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The science of kindness

Can being nice improve your health?

Article Author: Beth Stambaugh

Article Date:

People helping at a food bank

Have you ever felt happier after being kind to someone else? Maybe simply smiling at a passerby or holding a door open improved your outlook.

We've all heard the term "random act of kindness," but it turns out there’s nothing random about the effects of being altruistic. In fact, there’s scientific proof that being kind not only makes you happier, but it makes you healthier, too.

“Being kind releases three ‘happy hormones’: oxytocin, dopamine and serotonin,” said Mona Shah, MD, a Baptist Heart Specialists cardiologist who is certified in holistic medicine. These hormones promote positive feelings like pleasure, happiness and love.

More than just mood-boosters, the hormones actually cause positive changes to the body.

“For example, oxytocin opens up the blood vessels, which improves blood flow and reduces blood pressure,” Dr. Shah said. “This improves cardiovascular health, reduces inflammation and can also increase immunity.”

These feel-good chemicals also promote relaxation and reduce cortisol, which is known as the stress hormone. Cortisol causes an increase in heart rate and blood pressure. High levels can lead to a slew of health problems, including anxiety, depression, intestinal issues, fatigue and even a lowered libido.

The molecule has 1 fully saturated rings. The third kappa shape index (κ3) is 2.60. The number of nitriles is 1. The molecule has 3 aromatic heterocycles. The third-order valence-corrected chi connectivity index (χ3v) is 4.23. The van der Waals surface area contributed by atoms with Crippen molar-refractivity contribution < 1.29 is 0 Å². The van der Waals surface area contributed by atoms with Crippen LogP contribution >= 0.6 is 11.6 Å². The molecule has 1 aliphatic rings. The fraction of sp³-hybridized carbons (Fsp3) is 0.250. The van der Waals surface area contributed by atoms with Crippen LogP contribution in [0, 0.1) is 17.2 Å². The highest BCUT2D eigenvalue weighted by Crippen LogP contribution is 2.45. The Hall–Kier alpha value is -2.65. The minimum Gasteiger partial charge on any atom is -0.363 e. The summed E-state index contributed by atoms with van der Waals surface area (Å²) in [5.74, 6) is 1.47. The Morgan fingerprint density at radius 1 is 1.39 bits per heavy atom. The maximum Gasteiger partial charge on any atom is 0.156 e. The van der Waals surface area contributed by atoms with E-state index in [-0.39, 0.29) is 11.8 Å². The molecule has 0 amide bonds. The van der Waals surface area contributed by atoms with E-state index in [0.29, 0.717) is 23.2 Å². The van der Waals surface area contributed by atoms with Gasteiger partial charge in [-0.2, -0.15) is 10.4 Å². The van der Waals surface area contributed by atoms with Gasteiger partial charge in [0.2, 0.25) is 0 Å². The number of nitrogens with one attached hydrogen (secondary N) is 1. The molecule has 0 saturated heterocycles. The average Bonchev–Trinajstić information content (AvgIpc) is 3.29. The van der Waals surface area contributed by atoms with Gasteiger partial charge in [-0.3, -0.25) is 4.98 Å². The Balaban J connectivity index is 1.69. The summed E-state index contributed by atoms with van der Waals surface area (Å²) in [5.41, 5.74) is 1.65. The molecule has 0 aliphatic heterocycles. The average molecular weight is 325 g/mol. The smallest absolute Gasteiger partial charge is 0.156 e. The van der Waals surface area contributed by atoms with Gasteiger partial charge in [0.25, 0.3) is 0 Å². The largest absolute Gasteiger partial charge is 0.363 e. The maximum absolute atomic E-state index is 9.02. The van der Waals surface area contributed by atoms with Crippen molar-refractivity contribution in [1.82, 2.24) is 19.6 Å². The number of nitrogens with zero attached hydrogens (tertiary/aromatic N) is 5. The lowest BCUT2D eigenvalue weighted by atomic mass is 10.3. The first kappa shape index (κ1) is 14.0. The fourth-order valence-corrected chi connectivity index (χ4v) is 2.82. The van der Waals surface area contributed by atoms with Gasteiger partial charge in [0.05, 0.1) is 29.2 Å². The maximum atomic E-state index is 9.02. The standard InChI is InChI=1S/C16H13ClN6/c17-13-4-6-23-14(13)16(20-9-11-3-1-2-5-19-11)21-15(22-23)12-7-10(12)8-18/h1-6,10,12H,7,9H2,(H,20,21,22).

Dr. Shah said you can control the release of happy hormones, and being kind is a great way to do that. “Learning and practicing kindness can actually rewire your brain to feel more positive and become healthier,” she said.

An act of kindness doesn’t have to be a grand gesture; it can be as simple as saying hello to a neighbor, letting someone get in front of you in line, or volunteering to support a cause you are passionate about.

“People get a ‘helper’s high’ when they help others, which translates to better health and potentially a longer life,” said Dr. Shah. “There are so many moments in life when you can choose kindness.”

Receiving kindness has the same positive effects, as does being kind to yourself.

“Treating yourself with kindness is an important part of self-care that is often overlooked,” Dr. Shah said. “It’s just as important as eating well and exercising.”

Best of all, kindness is the good kind of contagious.

“Paying it forward creates a snowball effect, and we could all use a little more kindness these days,” Dr. Shah said.

Baptist Heart Specialists provides quality care for a variety of cardiovascular conditions, including prevention. For an appointment with a cardiologist, visit

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